Tuesday, October 14, 2008

Ménage à trois as never imagined...

The islands of myth and the participles of pain, the tree of knowledge and the aching emptiness of lost love or childhood… They are all here, here in this room where the trio comes together to confide in whispered essences. Ménage à trois, the fabled threesome assembled here under “A Very Old Tree” (Marichal) where the watchers are also seekers, brings together the work of three very distinct printmakers. Poli Marichal, Victor Rosas and Marianne Sadowski, a group that represents, in many ways, the antithesis of the triumvirate, have launched much of their radically different work from Self-Help Graphics and its Los de Abajo Collective, perhaps the most sincere and community-based arts institution in East LA if not the entire metropolis.

As creators, they live and breathe and dream a world and a space where love and longing are tempered by life and still informed by myth and fantasy. They are all here. In this room, this room that has been transformed, that has become for brief moments a Los Angeles or Washington D.C. skyline, the bleak underbelly of urban landscapes, political surfaces where hypocrisy and corruption are rooted out and underscored.

Here in this room, a room that has also become a shifting, a transcendence and an escape from those things marked by the fear and the violence and the excess that have become emblematic of sex and the simultaneous violation or debauchery of our planet… here in the sweetness of three disparate voices, three gentle artists who work quietly into the wee hours with images carved from wood or etched into linoleum or scratched into plexiglass, here we are also transported to the “Island of Mysterious Flowers” (Sadowski) and a realm where memories and myth float across the maps of our innocence and a time when fantastical beasts and creatures roamed both land and sea.

All soft spoken and serious, Sadowski, Marichal and Rosas come together here in this room as necessary elements, as a tri-colored banner or tri-part whole. Incredibly, their conversation here is not hermetic. It is not sealed and inaccessible. Instead, it resounds with the pain and pleasure of creation, of birth and death surrounded by the flora and fauna of timelessness and written in the hues of a public entreaty, a call to the common good.

These images are thus missives to our subconscious desire for the exotic that does not turn other beings or objects into fetish but imbues them with their primordial significance, unlocks their grace and allows us to peer into entirely new dimensions. This is the secret. This is what makes us voyeurs. We are the seekers and the watchers. We are the eyes that float eerily inside the tree of knowledge. We are drawn, fascinated by the idea, the sense that these images and these artists have learned a hidden dance, uncovered a buried ritual and that—in their voyage from beyond—they have broken the code and created a universe where the work and images speak among themselves to each other. We can imagine a conversation that occurs on the walls at Self Help’s Boccalero Gallery after night falls in the dim light when no one is there, when no one is looking.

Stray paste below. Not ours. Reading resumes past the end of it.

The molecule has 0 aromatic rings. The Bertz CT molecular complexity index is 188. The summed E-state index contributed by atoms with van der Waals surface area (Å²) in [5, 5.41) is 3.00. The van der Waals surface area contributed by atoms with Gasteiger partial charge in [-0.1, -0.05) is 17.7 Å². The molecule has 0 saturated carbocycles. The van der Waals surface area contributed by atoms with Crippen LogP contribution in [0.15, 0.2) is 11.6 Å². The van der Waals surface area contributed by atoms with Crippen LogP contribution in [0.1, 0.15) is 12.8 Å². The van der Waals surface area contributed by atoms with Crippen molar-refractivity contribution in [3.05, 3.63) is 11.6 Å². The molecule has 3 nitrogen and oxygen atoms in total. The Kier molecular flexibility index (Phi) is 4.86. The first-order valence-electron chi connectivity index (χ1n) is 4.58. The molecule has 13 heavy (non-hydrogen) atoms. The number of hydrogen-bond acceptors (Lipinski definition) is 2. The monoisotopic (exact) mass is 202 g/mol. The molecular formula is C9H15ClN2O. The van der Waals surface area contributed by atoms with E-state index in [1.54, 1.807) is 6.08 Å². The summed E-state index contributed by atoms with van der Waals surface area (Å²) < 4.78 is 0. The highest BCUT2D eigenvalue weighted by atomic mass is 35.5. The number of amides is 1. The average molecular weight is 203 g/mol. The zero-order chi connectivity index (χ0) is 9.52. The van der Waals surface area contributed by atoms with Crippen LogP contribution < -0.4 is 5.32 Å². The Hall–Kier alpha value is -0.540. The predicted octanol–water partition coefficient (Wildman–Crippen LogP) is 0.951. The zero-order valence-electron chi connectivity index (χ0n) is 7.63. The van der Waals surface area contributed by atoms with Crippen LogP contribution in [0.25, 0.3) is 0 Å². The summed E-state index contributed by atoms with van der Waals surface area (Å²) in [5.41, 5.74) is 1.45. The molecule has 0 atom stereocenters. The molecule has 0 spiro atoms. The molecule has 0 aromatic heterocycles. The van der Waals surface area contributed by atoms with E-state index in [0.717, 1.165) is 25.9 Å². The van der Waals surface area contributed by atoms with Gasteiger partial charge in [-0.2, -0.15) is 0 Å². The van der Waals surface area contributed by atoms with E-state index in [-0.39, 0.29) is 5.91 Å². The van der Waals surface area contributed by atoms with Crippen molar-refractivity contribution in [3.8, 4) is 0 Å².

It is a ménage of epic proportions and a simple a menagerie, a skeletal reduction where we see ourselves reflected in the dark foreboding knowledge that not all is well, that the world is not always accommodating and kind, a place where we say, “Fuck Hope” (Rosas) with almost no irony or sarcastic humor, a place where the blueprints of injustice are conceived and executed.
Yet in the context of that conversation, the dialogue that occurs as Rosas, Sadowski and Marichal share their witty and—at times caustically bemused— vision, we are flown directly on the wings of desire and yearning to a geography of hope populated by magical hybrids and the beaming tides of imagination unchecked, unhinged and unleashed without fury, without the glare of a gallery spotlight or a Hollywood cliché.

We travel to “The Day the Nests Were Left Alone” (Sadowski), an antidote to a place where gumball machines are all that remain to dispense the deer, the turtle and the honeybee for profit in a private “Zoo” (Rosas), the terrain where “see no evil, hear no evil, speak no evil” monkeys express outrage (Marichal) at the havoc the “Ciego/Blind” (Rosas) continue to wreak upon the earth. Yet we can still awaken, we are made to understand here, in the world where “Trees Can Dream” (Marichal) and where the possibility of change is real in spite of the insomnia, the strong coffee well into the dawn when we are compelled to share a story, a picture, a song, in spite of our anger at what is often done to nature in our names. We can float over and beyond the residual sadness and the idea that our lives are bleak or that we are unequipped to make things better. In the hands of these three, the images have become totems of fire and rebirth. There can, in fact, be a tender unfolding, a renewal of the psyche.

(Excerpted from "Ménage à trois: A Tender Unfolding," a review of the last exhibition at Self Help Graphics. Images: Poli Marichal)

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